Probably the biggest disappointment to mascots across the globe is the trajectory Sonic the Hedgehog’s career has followed. Being one of the most iconic characters in video game history, to dishing out disappointment after disappointment in 3D games, Sonic has great potential that goes unrealized time and time again. The kicker is, I actually like the latest installment, appropriately titled Sonic Forces, as this one comes out in full force. While I experienced moments of unmitigated enjoyment, the game falls a little flat in some very important ways. I wanted so desperately to love this game, to see Sonic make a comeback in the video game world; however, it should not be approached with high hopes that will more than likely be dashed; rather, to go in with low expectations and be pleasantly surprised.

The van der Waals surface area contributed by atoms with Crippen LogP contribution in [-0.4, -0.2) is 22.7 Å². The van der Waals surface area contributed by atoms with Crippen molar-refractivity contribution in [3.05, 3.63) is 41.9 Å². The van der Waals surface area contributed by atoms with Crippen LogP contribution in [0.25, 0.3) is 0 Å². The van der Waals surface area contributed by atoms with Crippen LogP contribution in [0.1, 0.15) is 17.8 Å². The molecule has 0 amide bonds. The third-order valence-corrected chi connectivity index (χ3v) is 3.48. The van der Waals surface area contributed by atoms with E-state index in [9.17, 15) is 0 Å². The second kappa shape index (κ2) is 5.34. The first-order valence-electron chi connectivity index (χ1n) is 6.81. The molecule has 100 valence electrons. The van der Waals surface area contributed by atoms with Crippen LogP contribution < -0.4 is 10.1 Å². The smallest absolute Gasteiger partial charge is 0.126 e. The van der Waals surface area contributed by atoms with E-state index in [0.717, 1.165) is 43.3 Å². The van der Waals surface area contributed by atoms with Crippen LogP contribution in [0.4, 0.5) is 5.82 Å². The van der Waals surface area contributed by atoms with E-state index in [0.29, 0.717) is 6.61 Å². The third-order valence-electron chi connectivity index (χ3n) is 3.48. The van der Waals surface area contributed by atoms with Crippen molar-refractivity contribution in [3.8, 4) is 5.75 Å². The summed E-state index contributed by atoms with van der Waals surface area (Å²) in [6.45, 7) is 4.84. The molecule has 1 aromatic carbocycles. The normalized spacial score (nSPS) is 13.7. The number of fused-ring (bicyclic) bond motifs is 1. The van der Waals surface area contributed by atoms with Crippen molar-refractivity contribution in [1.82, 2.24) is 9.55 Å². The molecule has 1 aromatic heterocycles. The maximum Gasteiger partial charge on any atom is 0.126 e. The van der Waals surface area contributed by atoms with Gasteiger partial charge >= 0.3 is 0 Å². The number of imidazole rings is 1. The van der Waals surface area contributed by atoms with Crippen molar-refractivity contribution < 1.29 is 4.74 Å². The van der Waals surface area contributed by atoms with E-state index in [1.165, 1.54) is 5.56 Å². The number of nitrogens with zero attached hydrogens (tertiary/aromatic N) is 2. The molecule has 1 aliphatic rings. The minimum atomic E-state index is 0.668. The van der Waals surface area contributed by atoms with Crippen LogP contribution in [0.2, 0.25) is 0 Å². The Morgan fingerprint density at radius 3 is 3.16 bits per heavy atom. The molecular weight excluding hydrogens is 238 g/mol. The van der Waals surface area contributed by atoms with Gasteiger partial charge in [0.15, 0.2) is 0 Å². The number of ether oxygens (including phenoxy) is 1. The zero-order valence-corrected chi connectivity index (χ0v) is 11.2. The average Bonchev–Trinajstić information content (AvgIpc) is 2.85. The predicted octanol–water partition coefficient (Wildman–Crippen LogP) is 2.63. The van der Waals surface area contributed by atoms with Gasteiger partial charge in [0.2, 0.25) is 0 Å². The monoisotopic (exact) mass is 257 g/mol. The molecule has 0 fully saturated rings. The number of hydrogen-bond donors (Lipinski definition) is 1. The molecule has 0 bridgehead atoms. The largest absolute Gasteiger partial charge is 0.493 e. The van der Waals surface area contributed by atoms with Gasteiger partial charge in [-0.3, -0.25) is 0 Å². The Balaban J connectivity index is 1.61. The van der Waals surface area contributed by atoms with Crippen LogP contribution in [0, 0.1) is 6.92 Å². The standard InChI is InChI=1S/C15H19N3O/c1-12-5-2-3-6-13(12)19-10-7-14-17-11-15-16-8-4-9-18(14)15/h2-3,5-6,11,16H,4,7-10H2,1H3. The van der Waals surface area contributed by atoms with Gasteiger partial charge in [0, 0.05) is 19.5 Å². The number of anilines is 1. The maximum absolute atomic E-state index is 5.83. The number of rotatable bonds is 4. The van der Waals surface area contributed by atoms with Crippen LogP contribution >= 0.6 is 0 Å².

The game starts off in a predictable manner, Eggman hatches a plan, Sonic and friends oppose him, blah blah blah. The truth is, Sonic has never carried a strong story in almost all his games across the last 28 years. It’s been Sonic vs Robotnik in nearly all these games. Sure, new characters are often introduced, like Chaos, Shadow, etcetera; but they have always been allied with Eggman, and Sonic Forces continues this tradition. A new character, Infinite, is introduced and may very well be the strongest foe to fight the blue blur yet. Again, this new character is under the direct orders of Dr. Eggman. Nothing new here. The introduction shows Sonic being defeated by this new enemy. Jump several months later and there’s an all-out war between Eggman’s army and a resistance force led by Knuckles. Shortly after, you are recruited as the new rookie on the team. That’s right, YOU. Sonic Forces has, for the first time, allowed the player to customize his own character to be dropped into the game. Your custom character, along with the rest of the gang, attempt to take the world back from Eggman’s control. All in all, it’s a cookie cutter story that really doesn’t do much to enhance the gaming experience. In fact, most of the story is dealt outside of cutscenes, in little dialogue bubbles between characters. These conversations would have served the narrative way better if they had been part of cutscenes and it all seems lazily put together. There is something left to be desired in terms of narrative here. What it lacks in story is made up for in gameplay. After only 4 hours this is probably Sonic’s fastest adventure yet.